Both theories correspond with the management theories described by Ansoff, Bosman and Storm (1982 p. 5). The authors classify following management styles in strategic change: coercive, which aligns with Theory E; the learning approach, which supports Theory O. Ansoff et all (1982) also list crisis approach, in which management, often unprepared for the emergency, becomes part of the problem rather than its resolver. In the final model a crisis and risk mitigation tool will be integrated into the bespoke change model to avoid or alleviate the risk potential and its consequences (See Figure 12.0 in Chapter 5)
Extending upon the Theory E and O, Beer and Nohria (2000 p.4) list six main dimensions, on which business transformation can be based. Those six dimensions have been selected to serve as foundation for the final success factors selection for the customized model (See Table 2.0).
Table 2.0 Contextualised Theory E and O, and integrated model based on Beer and Nohria (2000)
Dimensions of Change
Integrated Model (Theory E+Theory O)
Maximise shareholder value
Develop organisational capabilities
Embrace the paradox between economic value and organisational capability
Aim for organisational strength to deliver on strategic financial goals
Manage change from top-down
Encourage participation from bottom up
Set direction from the top and cascade down the hierarchy
Set direction from the top and cascade down the hierarchy. CEO taking a role of active change agent. Support innovation on periphery.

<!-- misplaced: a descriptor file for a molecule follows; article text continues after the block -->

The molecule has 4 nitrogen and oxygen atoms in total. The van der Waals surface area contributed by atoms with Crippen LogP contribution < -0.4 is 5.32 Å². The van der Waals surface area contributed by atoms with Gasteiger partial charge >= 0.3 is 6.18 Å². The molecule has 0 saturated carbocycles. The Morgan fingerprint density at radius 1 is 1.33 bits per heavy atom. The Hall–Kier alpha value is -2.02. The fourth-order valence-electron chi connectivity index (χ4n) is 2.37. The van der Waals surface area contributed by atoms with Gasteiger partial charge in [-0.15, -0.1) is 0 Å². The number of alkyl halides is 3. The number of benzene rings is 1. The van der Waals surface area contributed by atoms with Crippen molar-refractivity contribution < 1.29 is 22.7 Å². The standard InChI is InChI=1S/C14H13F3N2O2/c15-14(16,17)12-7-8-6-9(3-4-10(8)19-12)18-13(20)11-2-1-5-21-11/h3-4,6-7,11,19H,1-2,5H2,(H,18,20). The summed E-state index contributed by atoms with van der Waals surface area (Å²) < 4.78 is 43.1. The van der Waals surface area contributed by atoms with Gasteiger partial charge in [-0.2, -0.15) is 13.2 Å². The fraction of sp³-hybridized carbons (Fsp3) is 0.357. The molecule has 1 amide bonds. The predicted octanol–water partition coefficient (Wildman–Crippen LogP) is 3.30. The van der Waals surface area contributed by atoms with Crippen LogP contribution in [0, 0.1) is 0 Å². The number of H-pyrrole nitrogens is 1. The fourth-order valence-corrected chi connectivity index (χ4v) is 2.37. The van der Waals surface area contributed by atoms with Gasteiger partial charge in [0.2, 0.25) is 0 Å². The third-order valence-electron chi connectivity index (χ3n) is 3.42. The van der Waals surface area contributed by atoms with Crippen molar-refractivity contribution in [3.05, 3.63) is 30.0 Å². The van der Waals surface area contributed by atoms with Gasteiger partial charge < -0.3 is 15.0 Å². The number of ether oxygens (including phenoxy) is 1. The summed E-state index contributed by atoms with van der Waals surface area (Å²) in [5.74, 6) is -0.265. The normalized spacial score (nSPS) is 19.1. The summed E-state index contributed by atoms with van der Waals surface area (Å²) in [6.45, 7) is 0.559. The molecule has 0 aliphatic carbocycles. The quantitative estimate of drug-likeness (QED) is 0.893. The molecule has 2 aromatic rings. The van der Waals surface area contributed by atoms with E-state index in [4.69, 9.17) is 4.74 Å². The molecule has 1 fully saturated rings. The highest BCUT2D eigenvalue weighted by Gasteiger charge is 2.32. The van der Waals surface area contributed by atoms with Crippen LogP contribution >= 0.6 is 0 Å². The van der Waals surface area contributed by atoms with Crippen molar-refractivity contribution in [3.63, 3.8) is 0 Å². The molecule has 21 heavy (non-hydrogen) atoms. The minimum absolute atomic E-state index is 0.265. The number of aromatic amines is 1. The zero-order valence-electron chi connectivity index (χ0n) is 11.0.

Emphasise structure and systems
Build up corporate culture
Focus simultaneously on the hard e.g. structure and soft e.g. culture aspects
Focus simultaneously on the hard e.g. structure and soft e.g. culture aspects
Plan and establish programs
Experiment and evolve
Plan for spontaneity
Plan and manage consistent programs
Motivate through financial incentives
Motivate through commitment
Use incentives to reinforce change but not to drive it
Show recognition for individual ambition using financial or other rewards
Use of Consultants
Consultants analyze problems and shape solutions
Consultants support management in shaping their own solutions
Consultants are experts resources who empower employees
Internal consultants combining the Board directive and representing interest of employees
Both Theory E and O have certain limitations; theory E is not suitable for all industries and theory O should not be applied for start-ups or companies undertaking very fast global expansion. Also the blend of both theories, the integrated model, should be implemented with utmost care, as there is an inherited tension between those two theories hence they should not be applied simultaneously but rather in phases, preferably starting with Theory E and concluding with long-term O approach (Beer, Nohria 2000 p.2).
Looking back at the history of AGCS, elements of both theories have been used in different stages of the company's evolution. When the CEO, Axel Theis took over the responsibility to build the curved-out corporate and specialty business from Allianz Group, he acted as "the sole change agent and the transformation directive came exclusively from the top", says Axel Theis about the beginning of his role as CEO of AGCS. When the company grew into a truly international enterprise, increasing its work force from 100 in 2006 to 3400 employees the attitude to change initiatives has evolved notably. Whilst the current GCP shows many similarities to Theory E by focusing mostly on systems and management information as well as financial results being core strategic goal; the elements of Theory O such as consideration of employee culture, shared vision or participation are given more attention and are seen as one of the key success factors for driving change in AGCS. An already in the Change Cycle (See figure 2.0) suggested dual dialogue between the CEO and employees regarding transformation initiatives is supported by survey results. Namely, 33% employees in the survey still see the CEO as main change agent whereas 30% thinks change should come from the employee collective. Those findings will be included in the change model design in chapter 5.